Note; Taking a population to extinction by destroying their habitat, in this case the sea ice. Only if their food sources relocate will the breeding colonies be able to also relocate.
Carbon Dioxide Is ‘Driving Fish Crazy’
ScienceDaily (Jan. 20, 2012) — Rising human carbon dioxide emissions may be affecting the brains and central nervous system of sea fishes with serious consequences for their survival, an international scientific team has found.
Carbon dioxide concentrations predicted to occur in the ocean by the end of this century will interfere with fishes’ ability to hear, smell, turn and evade predators, says Professor Philip Munday of the ARC Centre of Excellence for Coral Reef Studies and James Cook University.
“For several years our team have been testing the performance of baby coral fishes in sea water containing higher levels of dissolved CO2—and it is now pretty clear that they sustain significant disruption to their central nervous system, which is likely to impair their chances of survival,” Prof. Munday says.
In their latest paper, published in the journal Nature Climate Change, Prof. Munday and colleagues report world-first evidence that high CO2 levels in sea water disrupts a key brain receptor in fish, causing marked changes in their behaviour and sensory ability.
“We’ve found that elevated CO2 in the oceans can directly interfere with fish neurotransmitter functions, which poses a direct and previously unknown threat to sea life,” Prof. Munday says.
Prof. Munday and his colleagues began by studying how baby clown and damsel fishes performed alongside their predators in CO2-enriched water. They found that, while the predators were somewhat affected, the baby fish suffered much higher rates of attrition.
“Our early work showed that the sense of smell of baby fish was harmed by higher CO2 in the water—meaning they found it harder to locate a reef to settle on or detect the warning smell of a predator fish. But we suspected there was much more to it than the loss of ability to smell.”
The team then examined whether fishes’ sense of hearing—used to locate and home in on reefs at night, and avoid them during the day—was affected. “The answer is, yes it was. They were confused and no longer avoided reef sounds during the day. Being attracted to reefs during daylight would make them easy meat for predators.”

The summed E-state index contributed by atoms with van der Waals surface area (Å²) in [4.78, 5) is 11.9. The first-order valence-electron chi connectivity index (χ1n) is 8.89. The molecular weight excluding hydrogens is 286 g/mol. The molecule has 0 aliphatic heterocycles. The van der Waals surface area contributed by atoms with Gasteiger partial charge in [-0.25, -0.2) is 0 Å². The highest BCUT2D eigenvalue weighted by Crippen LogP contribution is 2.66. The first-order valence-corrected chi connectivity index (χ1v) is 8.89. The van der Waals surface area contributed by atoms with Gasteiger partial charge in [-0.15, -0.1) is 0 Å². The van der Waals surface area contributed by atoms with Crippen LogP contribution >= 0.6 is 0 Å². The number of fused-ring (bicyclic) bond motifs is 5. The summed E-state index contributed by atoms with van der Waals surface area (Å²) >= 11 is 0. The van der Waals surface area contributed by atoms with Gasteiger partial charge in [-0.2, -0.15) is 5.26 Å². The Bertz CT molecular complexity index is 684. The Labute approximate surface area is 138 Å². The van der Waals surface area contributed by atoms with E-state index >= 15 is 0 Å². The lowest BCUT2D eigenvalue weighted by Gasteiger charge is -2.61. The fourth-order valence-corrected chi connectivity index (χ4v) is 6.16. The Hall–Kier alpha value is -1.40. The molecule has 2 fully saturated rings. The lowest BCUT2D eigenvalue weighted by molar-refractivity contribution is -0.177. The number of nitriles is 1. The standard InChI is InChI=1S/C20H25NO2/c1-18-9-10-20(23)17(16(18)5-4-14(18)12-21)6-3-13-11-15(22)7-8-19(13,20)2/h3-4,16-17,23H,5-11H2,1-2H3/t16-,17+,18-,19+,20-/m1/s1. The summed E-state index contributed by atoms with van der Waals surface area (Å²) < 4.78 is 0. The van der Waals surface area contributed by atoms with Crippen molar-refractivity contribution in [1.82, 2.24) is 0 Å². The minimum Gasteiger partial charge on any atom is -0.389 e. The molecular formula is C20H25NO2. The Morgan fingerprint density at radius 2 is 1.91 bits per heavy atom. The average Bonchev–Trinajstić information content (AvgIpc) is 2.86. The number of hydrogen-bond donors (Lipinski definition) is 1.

Other work showed the fish also tended to lose their natural instinct to turn left or right—an important factor in schooling behaviour which also makes them more vulnerable, as lone fish are easily eaten by predators.
“All this led us to suspect it wasn’t simply damage to their individual senses that was going on—but rather, that higher levels of carbon dioxide were affecting their whole central nervous system.”
The team’s latest research shows that high CO2 directly stimulates a receptor in the fish brain called GABA-A, leading to a reversal in its normal function and over-excitement of certain nerve signals.
While most animals with brains have GABA-A receptors, the team considers the effects of elevated CO2 are likely to be most felt by those living in water, as they have lower blood CO2 levels normally. The main impact is likely to be felt by some crustaceans and by most fishes, especially those which use a lot of oxygen.
Prof. Munday said that around 2.3 billion tonnes of human CO2 emissions dissolve into the world’s oceans every year, causing changes in the chemical environment of the water in which fish and other species live.
“We’ve now established it isn’t simply the acidification of the oceans that is causing disruption—as is the case with shellfish and plankton with chalky skeletons—but the actual dissolved CO2 itself is damaging the fishes’ nervous systems.”
The work shows that fish with high oxygen consumption are likely to be most affected, suggesting the effects of high CO2 may impair some species worse than others—possibly including important species targeted by the world’s fishing industries.
Note; Do ‘crazy’ fish have the sense to relocate?